Marketing Bootcamp

The Key Elements of Killer Content Marketing

The Key Elements of Killer Content Marketing
Image credit: Horia Varlan | Flickr

In his book Success Secrets of the Online Marketing Superstars, Mitch Meyerson introduces you to 22 innovators who have redefined the developing landscape of online marketing. In this edited excerpt, contributing author and founding partner of Copyblogger Media Sonia Simone describes the three types of content you need to create to make content marketing work for you.

Content marketing is a way to produce what people want (interesting, useful content) instead of producing what they shun (intrusive, arrogant, or clumsy advertising). It also shows (rather than tells) potential customers that you’re the right choice to solve their problems.

Good content is inherently worth reading, listening to, or watching. It delivers an enjoyable experience for the audience. It’s entertaining. It might make the audience laugh, or cry, or stand up in righteous outrage, but it must move them in some meaningful way. The smart content marketer thinks in terms of an audience, rather than “prospects” or “leads.”

To truly be effective, content should be structured with:

  • A headline that instantly commands audience attention
  • An introductory few sentences that pull the audience in, making it tough to turn away
  • Useful information that solves a problem the audience genuinely cares about
  • A single, focused point or “moral” to communicate
  • Stories, metaphors, or examples to teach that point
  • A call to action at the conclusion that rouses the audience to take the next step

If you've tried your hand at content marketing and don’t get likes and shares, if Google suddenly hates you, or if your traffic tends to bounce like a Super Ball, you have to take a hard look at the possibility your content just isn’t as good as it needs to be.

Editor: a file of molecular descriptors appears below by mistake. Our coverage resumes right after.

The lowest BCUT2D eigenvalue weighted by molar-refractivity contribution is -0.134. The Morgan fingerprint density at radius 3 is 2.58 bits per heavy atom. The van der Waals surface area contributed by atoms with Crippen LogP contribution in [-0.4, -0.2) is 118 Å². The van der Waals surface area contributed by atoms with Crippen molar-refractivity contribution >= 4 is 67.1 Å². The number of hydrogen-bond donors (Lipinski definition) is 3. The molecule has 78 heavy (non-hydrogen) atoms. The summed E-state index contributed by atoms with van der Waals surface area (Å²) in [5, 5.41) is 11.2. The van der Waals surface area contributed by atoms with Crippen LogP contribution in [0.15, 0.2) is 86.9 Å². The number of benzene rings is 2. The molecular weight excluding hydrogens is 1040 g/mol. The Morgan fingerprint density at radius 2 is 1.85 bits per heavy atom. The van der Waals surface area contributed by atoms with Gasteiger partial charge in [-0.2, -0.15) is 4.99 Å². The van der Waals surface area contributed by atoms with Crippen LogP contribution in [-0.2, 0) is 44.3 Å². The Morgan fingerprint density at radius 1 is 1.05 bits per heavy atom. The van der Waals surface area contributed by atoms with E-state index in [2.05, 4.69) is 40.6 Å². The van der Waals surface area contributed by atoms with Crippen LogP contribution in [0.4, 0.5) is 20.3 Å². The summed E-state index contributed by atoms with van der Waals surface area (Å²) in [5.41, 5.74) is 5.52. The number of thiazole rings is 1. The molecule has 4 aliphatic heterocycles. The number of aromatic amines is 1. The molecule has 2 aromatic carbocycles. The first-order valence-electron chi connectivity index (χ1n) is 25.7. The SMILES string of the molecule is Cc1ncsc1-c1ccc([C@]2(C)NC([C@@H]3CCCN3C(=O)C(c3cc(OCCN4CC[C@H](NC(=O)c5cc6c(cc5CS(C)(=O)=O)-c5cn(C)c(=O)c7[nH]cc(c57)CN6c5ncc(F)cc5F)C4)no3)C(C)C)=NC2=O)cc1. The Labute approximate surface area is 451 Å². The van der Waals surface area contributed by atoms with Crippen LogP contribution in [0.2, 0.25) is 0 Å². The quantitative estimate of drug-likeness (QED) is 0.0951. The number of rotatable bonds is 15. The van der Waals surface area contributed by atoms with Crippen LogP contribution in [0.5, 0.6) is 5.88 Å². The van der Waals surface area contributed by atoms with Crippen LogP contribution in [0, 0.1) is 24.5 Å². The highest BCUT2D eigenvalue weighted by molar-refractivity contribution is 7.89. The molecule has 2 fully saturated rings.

But how can you tell if your content is worth consuming? Content is worth consuming if people consume it—you don’t decide. The audience decides.

That means you watch what gets the most traffic, the most links, the most social shares, and the most comments. You keep trying new and creative approaches, and observe the results carefully, then do more of what works, and less of what doesn’t work.

Craft Your Cornerstone

In order to create a content marketing platform (as opposed to just publishing a bunch of stuff you find interesting), you need to understand your cornerstone. The cornerstone of your platform comes from what interests and engages your audience.

To begin crafting your cornerstone, you need to know what kinds of important customer problems your business is designed to solve. If you’re familiar with copywriting, these are the benefits of doing business with you. Your company exists to make customers happier, more confident, healthier, better connected with their family, more successful, wiser, less anxious, or some other wonderful benefit. All effective marketing communication needs to come around to the benefits, and not just the features, of the product:

  • The features of your product or service are what it does and what goes into it. The dimensions, horsepower, ingredients, and so forth.